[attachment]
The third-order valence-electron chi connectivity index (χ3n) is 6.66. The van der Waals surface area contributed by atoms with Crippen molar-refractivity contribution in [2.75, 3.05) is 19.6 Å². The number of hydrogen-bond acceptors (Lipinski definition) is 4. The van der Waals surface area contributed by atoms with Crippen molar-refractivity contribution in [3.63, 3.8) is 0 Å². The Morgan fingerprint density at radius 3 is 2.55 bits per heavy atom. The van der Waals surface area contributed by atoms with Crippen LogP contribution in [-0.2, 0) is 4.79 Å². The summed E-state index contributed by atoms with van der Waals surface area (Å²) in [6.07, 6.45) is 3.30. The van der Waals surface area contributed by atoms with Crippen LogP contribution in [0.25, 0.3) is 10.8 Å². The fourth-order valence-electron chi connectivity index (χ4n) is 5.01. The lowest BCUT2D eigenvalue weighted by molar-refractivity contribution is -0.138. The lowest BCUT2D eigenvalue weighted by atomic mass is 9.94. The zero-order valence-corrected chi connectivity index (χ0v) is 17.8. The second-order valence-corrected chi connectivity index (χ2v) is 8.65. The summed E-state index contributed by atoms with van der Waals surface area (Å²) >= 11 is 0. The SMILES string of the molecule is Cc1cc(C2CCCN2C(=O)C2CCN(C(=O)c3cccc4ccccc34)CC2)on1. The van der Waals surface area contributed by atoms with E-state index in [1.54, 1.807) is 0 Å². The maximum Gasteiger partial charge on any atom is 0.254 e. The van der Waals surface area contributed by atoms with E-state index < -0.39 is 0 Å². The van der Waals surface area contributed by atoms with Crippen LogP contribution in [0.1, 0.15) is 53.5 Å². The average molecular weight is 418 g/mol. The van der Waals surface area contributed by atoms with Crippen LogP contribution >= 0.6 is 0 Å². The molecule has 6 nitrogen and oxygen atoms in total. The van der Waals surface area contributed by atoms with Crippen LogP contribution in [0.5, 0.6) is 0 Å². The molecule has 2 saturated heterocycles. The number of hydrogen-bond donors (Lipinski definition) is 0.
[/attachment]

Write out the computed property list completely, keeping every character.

The third-order valence-electron chi connectivity index (χ3n) is 6.66. The van der Waals surface area contributed by atoms with Crippen molar-refractivity contribution in [2.75, 3.05) is 19.6 Å². The number of hydrogen-bond acceptors (Lipinski definition) is 4. The van der Waals surface area contributed by atoms with Crippen molar-refractivity contribution in [3.63, 3.8) is 0 Å². The Morgan fingerprint density at radius 3 is 2.55 bits per heavy atom. The van der Waals surface area contributed by atoms with Crippen LogP contribution in [-0.2, 0) is 4.79 Å². The summed E-state index contributed by atoms with van der Waals surface area (Å²) in [6.07, 6.45) is 3.30. The van der Waals surface area contributed by atoms with Crippen LogP contribution in [0.25, 0.3) is 10.8 Å². The fourth-order valence-electron chi connectivity index (χ4n) is 5.01. The lowest BCUT2D eigenvalue weighted by molar-refractivity contribution is -0.138. The lowest BCUT2D eigenvalue weighted by atomic mass is 9.94. The zero-order valence-corrected chi connectivity index (χ0v) is 17.8. The second-order valence-corrected chi connectivity index (χ2v) is 8.65. The summed E-state index contributed by atoms with van der Waals surface area (Å²) >= 11 is 0. The SMILES string of the molecule is Cc1cc(C2CCCN2C(=O)C2CCN(C(=O)c3cccc4ccccc34)CC2)on1. The van der Waals surface area contributed by atoms with E-state index in [1.54, 1.807) is 0 Å². The maximum Gasteiger partial charge on any atom is 0.254 e. The van der Waals surface area contributed by atoms with E-state index < -0.39 is 0 Å². The van der Waals surface area contributed by atoms with Crippen LogP contribution in [0.1, 0.15) is 53.5 Å². The average molecular weight is 418 g/mol. The van der Waals surface area contributed by atoms with Crippen LogP contribution >= 0.6 is 0 Å². The molecule has 6 nitrogen and oxygen atoms in total. The van der Waals surface area contributed by atoms with Crippen LogP contribution in [0.5, 0.6) is 0 Å². The molecule has 2 saturated heterocycles. The number of hydrogen-bond donors (Lipinski definition) is 0.